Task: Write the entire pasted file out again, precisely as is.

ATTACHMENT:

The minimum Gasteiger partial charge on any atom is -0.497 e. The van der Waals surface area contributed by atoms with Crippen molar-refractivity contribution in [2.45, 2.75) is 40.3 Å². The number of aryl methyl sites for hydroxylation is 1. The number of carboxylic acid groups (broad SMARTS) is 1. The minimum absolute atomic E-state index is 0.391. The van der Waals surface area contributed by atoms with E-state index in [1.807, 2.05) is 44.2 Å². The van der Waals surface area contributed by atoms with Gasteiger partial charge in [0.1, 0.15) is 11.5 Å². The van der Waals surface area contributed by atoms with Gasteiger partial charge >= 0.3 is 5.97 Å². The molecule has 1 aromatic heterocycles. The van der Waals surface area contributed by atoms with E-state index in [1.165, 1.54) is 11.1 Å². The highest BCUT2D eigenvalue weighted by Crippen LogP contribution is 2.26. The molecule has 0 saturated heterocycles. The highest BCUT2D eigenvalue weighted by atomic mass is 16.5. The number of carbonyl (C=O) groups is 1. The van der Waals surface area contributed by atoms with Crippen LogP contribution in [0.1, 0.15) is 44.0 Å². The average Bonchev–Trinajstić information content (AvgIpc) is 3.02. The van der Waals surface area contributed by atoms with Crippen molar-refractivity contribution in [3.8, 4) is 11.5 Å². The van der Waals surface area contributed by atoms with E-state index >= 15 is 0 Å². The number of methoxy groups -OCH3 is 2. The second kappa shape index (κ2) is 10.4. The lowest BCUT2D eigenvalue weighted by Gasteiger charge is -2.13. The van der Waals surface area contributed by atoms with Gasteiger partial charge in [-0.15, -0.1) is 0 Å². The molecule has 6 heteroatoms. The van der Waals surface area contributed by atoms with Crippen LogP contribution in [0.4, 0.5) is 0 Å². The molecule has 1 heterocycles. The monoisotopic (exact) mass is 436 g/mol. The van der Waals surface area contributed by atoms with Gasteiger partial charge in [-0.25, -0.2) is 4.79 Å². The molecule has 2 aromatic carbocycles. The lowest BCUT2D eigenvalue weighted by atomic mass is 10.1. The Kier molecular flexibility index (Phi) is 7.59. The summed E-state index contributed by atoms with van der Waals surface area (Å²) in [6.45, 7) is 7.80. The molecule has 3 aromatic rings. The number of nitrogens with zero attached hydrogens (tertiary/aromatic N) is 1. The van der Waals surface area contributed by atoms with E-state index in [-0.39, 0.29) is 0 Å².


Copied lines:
The minimum Gasteiger partial charge on any atom is -0.497 e. The van der Waals surface area contributed by atoms with Crippen molar-refractivity contribution in [2.45, 2.75) is 40.3 Å². The number of aryl methyl sites for hydroxylation is 1. The number of carboxylic acid groups (broad SMARTS) is 1. The minimum absolute atomic E-state index is 0.391. The van der Waals surface area contributed by atoms with E-state index in [1.807, 2.05) is 44.2 Å². The van der Waals surface area contributed by atoms with Gasteiger partial charge in [0.1, 0.15) is 11.5 Å². The van der Waals surface area contributed by atoms with Gasteiger partial charge >= 0.3 is 5.97 Å². The molecule has 1 aromatic heterocycles. The van der Waals surface area contributed by atoms with E-state index in [1.165, 1.54) is 11.1 Å². The highest BCUT2D eigenvalue weighted by Crippen LogP contribution is 2.26. The molecule has 0 saturated heterocycles. The highest BCUT2D eigenvalue weighted by atomic mass is 16.5. The number of carbonyl (C=O) groups is 1. The van der Waals surface area contributed by atoms with Crippen LogP contribution in [0.1, 0.15) is 44.0 Å². The average Bonchev–Trinajstić information content (AvgIpc) is 3.02. The van der Waals surface area contributed by atoms with Crippen molar-refractivity contribution in [3.8, 4) is 11.5 Å². The van der Waals surface area contributed by atoms with E-state index >= 15 is 0 Å². The number of methoxy groups -OCH3 is 2. The second kappa shape index (κ2) is 10.4. The lowest BCUT2D eigenvalue weighted by Gasteiger charge is -2.13. The van der Waals surface area contributed by atoms with Gasteiger partial charge in [-0.15, -0.1) is 0 Å². The molecule has 6 heteroatoms. The van der Waals surface area contributed by atoms with Crippen LogP contribution in [0.4, 0.5) is 0 Å². The molecule has 1 heterocycles. The monoisotopic (exact) mass is 436 g/mol. The van der Waals surface area contributed by atoms with Gasteiger partial charge in [-0.25, -0.2) is 4.79 Å². The molecule has 2 aromatic carbocycles. The lowest BCUT2D eigenvalue weighted by atomic mass is 10.1. The Kier molecular flexibility index (Phi) is 7.59. The summed E-state index contributed by atoms with van der Waals surface area (Å²) in [6.45, 7) is 7.80. The molecule has 3 aromatic rings. The number of nitrogens with zero attached hydrogens (tertiary/aromatic N) is 1. The van der Waals surface area contributed by atoms with E-state index in [-0.39, 0.29) is 0 Å².